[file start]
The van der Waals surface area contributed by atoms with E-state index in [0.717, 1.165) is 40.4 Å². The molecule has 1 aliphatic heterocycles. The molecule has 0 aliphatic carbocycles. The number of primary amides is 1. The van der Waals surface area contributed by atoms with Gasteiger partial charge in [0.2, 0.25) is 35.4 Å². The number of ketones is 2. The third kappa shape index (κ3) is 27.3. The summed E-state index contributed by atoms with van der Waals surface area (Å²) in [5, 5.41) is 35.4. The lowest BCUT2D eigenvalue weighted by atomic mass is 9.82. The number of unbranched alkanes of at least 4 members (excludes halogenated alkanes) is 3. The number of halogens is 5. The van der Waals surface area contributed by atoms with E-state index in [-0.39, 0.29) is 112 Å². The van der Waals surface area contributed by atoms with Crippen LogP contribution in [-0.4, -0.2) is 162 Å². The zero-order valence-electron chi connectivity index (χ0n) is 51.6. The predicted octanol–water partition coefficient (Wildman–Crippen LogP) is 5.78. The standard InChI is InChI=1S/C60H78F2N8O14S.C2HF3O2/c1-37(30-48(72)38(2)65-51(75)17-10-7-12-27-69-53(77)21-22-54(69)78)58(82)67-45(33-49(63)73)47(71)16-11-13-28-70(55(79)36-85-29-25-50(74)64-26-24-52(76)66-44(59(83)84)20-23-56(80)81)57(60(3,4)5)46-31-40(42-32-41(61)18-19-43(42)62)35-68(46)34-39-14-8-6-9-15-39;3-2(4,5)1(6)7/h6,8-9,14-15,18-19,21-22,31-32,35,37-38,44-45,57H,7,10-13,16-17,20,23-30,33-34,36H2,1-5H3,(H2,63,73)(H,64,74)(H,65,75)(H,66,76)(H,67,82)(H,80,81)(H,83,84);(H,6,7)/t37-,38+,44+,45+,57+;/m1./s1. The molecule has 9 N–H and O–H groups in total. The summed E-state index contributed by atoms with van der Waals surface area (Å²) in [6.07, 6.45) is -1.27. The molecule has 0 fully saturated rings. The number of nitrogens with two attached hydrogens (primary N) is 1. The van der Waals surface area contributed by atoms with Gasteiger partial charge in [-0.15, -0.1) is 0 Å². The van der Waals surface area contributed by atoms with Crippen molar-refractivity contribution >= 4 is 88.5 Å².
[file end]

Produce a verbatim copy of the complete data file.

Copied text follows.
The van der Waals surface area contributed by atoms with E-state index in [0.717, 1.165) is 40.4 Å². The molecule has 1 aliphatic heterocycles. The molecule has 0 aliphatic carbocycles. The number of primary amides is 1. The van der Waals surface area contributed by atoms with Gasteiger partial charge in [0.2, 0.25) is 35.4 Å². The number of ketones is 2. The third kappa shape index (κ3) is 27.3. The summed E-state index contributed by atoms with van der Waals surface area (Å²) in [5, 5.41) is 35.4. The lowest BCUT2D eigenvalue weighted by atomic mass is 9.82. The number of unbranched alkanes of at least 4 members (excludes halogenated alkanes) is 3. The number of halogens is 5. The van der Waals surface area contributed by atoms with E-state index in [-0.39, 0.29) is 112 Å². The van der Waals surface area contributed by atoms with Crippen LogP contribution in [-0.4, -0.2) is 162 Å². The zero-order valence-electron chi connectivity index (χ0n) is 51.6. The predicted octanol–water partition coefficient (Wildman–Crippen LogP) is 5.78. The standard InChI is InChI=1S/C60H78F2N8O14S.C2HF3O2/c1-37(30-48(72)38(2)65-51(75)17-10-7-12-27-69-53(77)21-22-54(69)78)58(82)67-45(33-49(63)73)47(71)16-11-13-28-70(55(79)36-85-29-25-50(74)64-26-24-52(76)66-44(59(83)84)20-23-56(80)81)57(60(3,4)5)46-31-40(42-32-41(61)18-19-43(42)62)35-68(46)34-39-14-8-6-9-15-39;3-2(4,5)1(6)7/h6,8-9,14-15,18-19,21-22,31-32,35,37-38,44-45,57H,7,10-13,16-17,20,23-30,33-34,36H2,1-5H3,(H2,63,73)(H,64,74)(H,65,75)(H,66,76)(H,67,82)(H,80,81)(H,83,84);(H,6,7)/t37-,38+,44+,45+,57+;/m1./s1. The molecule has 9 N–H and O–H groups in total. The summed E-state index contributed by atoms with van der Waals surface area (Å²) in [6.07, 6.45) is -1.27. The molecule has 0 fully saturated rings. The number of nitrogens with two attached hydrogens (primary N) is 1. The van der Waals surface area contributed by atoms with Gasteiger partial charge in [-0.15, -0.1) is 0 Å². The van der Waals surface area contributed by atoms with Crippen molar-refractivity contribution >= 4 is 88.5 Å².